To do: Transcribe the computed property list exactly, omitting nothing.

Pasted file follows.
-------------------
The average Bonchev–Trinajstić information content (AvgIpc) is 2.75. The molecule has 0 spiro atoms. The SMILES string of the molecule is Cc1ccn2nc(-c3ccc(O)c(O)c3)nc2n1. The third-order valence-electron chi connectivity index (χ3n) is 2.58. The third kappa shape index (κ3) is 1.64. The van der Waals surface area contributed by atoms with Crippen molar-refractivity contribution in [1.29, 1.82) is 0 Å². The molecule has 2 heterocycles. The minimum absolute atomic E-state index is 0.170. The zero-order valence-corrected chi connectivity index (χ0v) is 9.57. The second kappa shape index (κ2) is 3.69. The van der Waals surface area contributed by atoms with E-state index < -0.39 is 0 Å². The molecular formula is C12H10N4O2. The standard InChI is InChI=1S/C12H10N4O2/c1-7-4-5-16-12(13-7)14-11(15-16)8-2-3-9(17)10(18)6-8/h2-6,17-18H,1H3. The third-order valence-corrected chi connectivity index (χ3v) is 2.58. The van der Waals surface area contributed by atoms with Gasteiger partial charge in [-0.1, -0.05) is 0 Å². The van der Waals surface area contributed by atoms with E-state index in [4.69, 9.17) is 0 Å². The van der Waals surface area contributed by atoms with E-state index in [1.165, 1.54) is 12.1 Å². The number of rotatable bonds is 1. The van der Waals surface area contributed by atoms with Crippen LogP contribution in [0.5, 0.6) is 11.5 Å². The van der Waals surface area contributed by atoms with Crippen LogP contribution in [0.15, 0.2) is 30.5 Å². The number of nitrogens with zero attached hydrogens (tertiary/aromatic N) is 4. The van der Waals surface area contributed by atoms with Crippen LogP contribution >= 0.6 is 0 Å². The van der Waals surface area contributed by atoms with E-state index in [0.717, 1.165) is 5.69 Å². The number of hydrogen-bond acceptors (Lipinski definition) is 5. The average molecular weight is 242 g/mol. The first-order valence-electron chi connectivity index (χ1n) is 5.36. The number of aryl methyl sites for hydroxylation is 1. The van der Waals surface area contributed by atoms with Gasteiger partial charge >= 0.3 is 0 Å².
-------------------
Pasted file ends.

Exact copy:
The average Bonchev–Trinajstić information content (AvgIpc) is 2.75. The molecule has 0 spiro atoms. The SMILES string of the molecule is Cc1ccn2nc(-c3ccc(O)c(O)c3)nc2n1. The third-order valence-electron chi connectivity index (χ3n) is 2.58. The third kappa shape index (κ3) is 1.64. The van der Waals surface area contributed by atoms with Crippen molar-refractivity contribution in [1.29, 1.82) is 0 Å². The molecule has 2 heterocycles. The minimum absolute atomic E-state index is 0.170. The zero-order valence-corrected chi connectivity index (χ0v) is 9.57. The second kappa shape index (κ2) is 3.69. The van der Waals surface area contributed by atoms with E-state index < -0.39 is 0 Å². The molecular formula is C12H10N4O2. The standard InChI is InChI=1S/C12H10N4O2/c1-7-4-5-16-12(13-7)14-11(15-16)8-2-3-9(17)10(18)6-8/h2-6,17-18H,1H3. The third-order valence-corrected chi connectivity index (χ3v) is 2.58. The van der Waals surface area contributed by atoms with Gasteiger partial charge in [-0.1, -0.05) is 0 Å². The van der Waals surface area contributed by atoms with E-state index in [4.69, 9.17) is 0 Å². The van der Waals surface area contributed by atoms with E-state index in [1.165, 1.54) is 12.1 Å². The number of rotatable bonds is 1. The van der Waals surface area contributed by atoms with Crippen LogP contribution in [0.5, 0.6) is 11.5 Å². The van der Waals surface area contributed by atoms with Crippen LogP contribution in [0.15, 0.2) is 30.5 Å². The number of nitrogens with zero attached hydrogens (tertiary/aromatic N) is 4. The van der Waals surface area contributed by atoms with Crippen LogP contribution >= 0.6 is 0 Å². The van der Waals surface area contributed by atoms with E-state index in [0.717, 1.165) is 5.69 Å². The number of hydrogen-bond acceptors (Lipinski definition) is 5. The average molecular weight is 242 g/mol. The first-order valence-electron chi connectivity index (χ1n) is 5.36. The number of aryl methyl sites for hydroxylation is 1. The van der Waals surface area contributed by atoms with Gasteiger partial charge >= 0.3 is 0 Å².